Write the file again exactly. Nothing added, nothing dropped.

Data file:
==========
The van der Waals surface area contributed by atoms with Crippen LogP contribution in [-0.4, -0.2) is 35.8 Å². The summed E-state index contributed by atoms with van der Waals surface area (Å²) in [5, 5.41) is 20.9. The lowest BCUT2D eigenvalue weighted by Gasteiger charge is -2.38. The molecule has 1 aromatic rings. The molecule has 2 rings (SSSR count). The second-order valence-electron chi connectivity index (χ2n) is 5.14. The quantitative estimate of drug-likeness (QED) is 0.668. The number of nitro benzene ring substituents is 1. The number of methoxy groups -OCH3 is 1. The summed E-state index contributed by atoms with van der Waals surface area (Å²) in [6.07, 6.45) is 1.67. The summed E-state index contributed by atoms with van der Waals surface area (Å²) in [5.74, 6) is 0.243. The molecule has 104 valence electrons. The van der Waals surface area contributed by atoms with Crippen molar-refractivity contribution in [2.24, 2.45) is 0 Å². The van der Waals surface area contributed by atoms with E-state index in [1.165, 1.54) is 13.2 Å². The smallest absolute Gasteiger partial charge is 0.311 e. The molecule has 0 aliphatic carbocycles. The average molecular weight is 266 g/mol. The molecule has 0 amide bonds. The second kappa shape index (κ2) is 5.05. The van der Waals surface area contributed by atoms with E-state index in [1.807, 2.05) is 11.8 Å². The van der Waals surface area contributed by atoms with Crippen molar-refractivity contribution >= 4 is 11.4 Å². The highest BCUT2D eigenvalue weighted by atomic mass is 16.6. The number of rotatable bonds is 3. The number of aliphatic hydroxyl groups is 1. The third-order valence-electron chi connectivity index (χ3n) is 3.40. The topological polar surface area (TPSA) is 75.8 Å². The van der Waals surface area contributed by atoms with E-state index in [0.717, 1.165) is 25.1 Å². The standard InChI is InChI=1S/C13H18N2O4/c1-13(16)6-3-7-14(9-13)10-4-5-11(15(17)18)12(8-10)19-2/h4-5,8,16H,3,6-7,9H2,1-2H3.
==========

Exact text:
The van der Waals surface area contributed by atoms with Crippen LogP contribution in [-0.4, -0.2) is 35.8 Å². The summed E-state index contributed by atoms with van der Waals surface area (Å²) in [5, 5.41) is 20.9. The lowest BCUT2D eigenvalue weighted by Gasteiger charge is -2.38. The molecule has 1 aromatic rings. The molecule has 2 rings (SSSR count). The second-order valence-electron chi connectivity index (χ2n) is 5.14. The quantitative estimate of drug-likeness (QED) is 0.668. The number of nitro benzene ring substituents is 1. The number of methoxy groups -OCH3 is 1. The summed E-state index contributed by atoms with van der Waals surface area (Å²) in [6.07, 6.45) is 1.67. The summed E-state index contributed by atoms with van der Waals surface area (Å²) in [5.74, 6) is 0.243. The molecule has 104 valence electrons. The van der Waals surface area contributed by atoms with Crippen molar-refractivity contribution in [2.24, 2.45) is 0 Å². The van der Waals surface area contributed by atoms with E-state index in [1.165, 1.54) is 13.2 Å². The smallest absolute Gasteiger partial charge is 0.311 e. The molecule has 0 aliphatic carbocycles. The average molecular weight is 266 g/mol. The molecule has 0 amide bonds. The second kappa shape index (κ2) is 5.05. The van der Waals surface area contributed by atoms with E-state index in [1.807, 2.05) is 11.8 Å². The van der Waals surface area contributed by atoms with Crippen molar-refractivity contribution >= 4 is 11.4 Å². The highest BCUT2D eigenvalue weighted by atomic mass is 16.6. The number of rotatable bonds is 3. The number of aliphatic hydroxyl groups is 1. The third-order valence-electron chi connectivity index (χ3n) is 3.40. The topological polar surface area (TPSA) is 75.8 Å². The van der Waals surface area contributed by atoms with E-state index in [0.717, 1.165) is 25.1 Å². The standard InChI is InChI=1S/C13H18N2O4/c1-13(16)6-3-7-14(9-13)10-4-5-11(15(17)18)12(8-10)19-2/h4-5,8,16H,3,6-7,9H2,1-2H3.